To this end, I sat down with Ajay V. Srivastava, MD, FACC, an advanced heart failure cardiologist at Scripps Clinic in La Jolla, California. Srivastava’s field has extensive experience with remote monitoring, much of which informs how eye care providers might envision the future of practice. We spoke about how fears of long-term lost revenue because of remote monitoring never materialized, how his field overcame initial workflow hiccups, and how framing remote monitoring as a longitudinal endeavor without need for constant data review meant practices were not subject to increased liability.
Anat Loewenstein, MD:
Finding a one-to-one comparison of remote monitoring platforms in 2 distinct specialties proves challenging. Are there any remote monitoring platforms in cardiology that resemble home OCT technology, which is the next remote monitoring modality likely to debut in ophthalmology?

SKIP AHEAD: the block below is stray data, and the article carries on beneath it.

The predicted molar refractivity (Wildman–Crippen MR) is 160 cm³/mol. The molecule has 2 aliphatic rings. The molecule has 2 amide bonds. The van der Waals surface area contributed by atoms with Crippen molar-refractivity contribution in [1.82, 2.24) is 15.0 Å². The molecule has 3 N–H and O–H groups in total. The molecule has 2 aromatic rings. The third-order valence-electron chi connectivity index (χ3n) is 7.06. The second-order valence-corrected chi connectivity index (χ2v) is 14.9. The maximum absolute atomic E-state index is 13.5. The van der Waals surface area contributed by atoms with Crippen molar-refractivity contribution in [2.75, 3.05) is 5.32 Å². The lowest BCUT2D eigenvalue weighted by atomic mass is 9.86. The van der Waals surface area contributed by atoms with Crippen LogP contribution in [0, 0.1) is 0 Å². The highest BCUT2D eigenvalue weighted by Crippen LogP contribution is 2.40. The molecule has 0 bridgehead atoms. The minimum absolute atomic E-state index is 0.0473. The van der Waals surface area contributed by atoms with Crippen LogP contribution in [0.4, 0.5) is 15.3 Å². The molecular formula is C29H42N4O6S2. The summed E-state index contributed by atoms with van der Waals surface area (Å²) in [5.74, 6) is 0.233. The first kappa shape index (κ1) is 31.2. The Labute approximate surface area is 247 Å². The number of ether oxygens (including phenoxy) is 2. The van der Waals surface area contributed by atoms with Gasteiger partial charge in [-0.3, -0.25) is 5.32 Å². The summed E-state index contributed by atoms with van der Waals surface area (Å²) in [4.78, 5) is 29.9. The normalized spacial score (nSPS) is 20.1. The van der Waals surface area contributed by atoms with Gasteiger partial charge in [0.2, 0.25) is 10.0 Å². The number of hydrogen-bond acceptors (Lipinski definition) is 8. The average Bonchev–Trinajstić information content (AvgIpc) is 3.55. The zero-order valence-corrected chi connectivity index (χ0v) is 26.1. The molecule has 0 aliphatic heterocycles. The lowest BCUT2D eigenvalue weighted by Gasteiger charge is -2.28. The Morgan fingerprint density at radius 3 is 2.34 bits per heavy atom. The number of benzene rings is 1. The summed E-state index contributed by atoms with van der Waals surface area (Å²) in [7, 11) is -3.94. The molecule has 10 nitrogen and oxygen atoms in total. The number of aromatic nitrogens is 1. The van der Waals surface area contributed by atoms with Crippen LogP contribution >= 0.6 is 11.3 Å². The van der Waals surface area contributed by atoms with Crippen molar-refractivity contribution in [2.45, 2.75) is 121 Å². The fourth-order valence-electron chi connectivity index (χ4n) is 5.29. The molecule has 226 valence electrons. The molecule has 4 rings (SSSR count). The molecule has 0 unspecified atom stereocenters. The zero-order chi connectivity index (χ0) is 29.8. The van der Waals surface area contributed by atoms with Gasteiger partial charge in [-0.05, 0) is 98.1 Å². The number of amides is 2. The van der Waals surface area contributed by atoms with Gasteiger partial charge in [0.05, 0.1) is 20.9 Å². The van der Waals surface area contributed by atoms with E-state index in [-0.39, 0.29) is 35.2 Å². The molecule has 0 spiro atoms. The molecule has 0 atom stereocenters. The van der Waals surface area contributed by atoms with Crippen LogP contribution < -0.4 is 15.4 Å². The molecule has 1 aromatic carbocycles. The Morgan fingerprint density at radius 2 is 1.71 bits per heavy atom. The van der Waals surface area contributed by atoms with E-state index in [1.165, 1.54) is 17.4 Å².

Ajay V. Srivastava, MD, FACC:
While ophthalmology and cardiology seem worlds apart, after learning about the remote monitoring approaches you are exploring, I think we have a lot in common. Both home OCT platforms and remote monitoring platforms used in cardiac care for biometric and heart failure monitoring share unique characteristics. Take the CardioMEMS heart failure system (Abbott), for example, which prompts early intervention in heart failure patients by monitoring pulmonary artery (PA) pressures via an implanted PA sensor.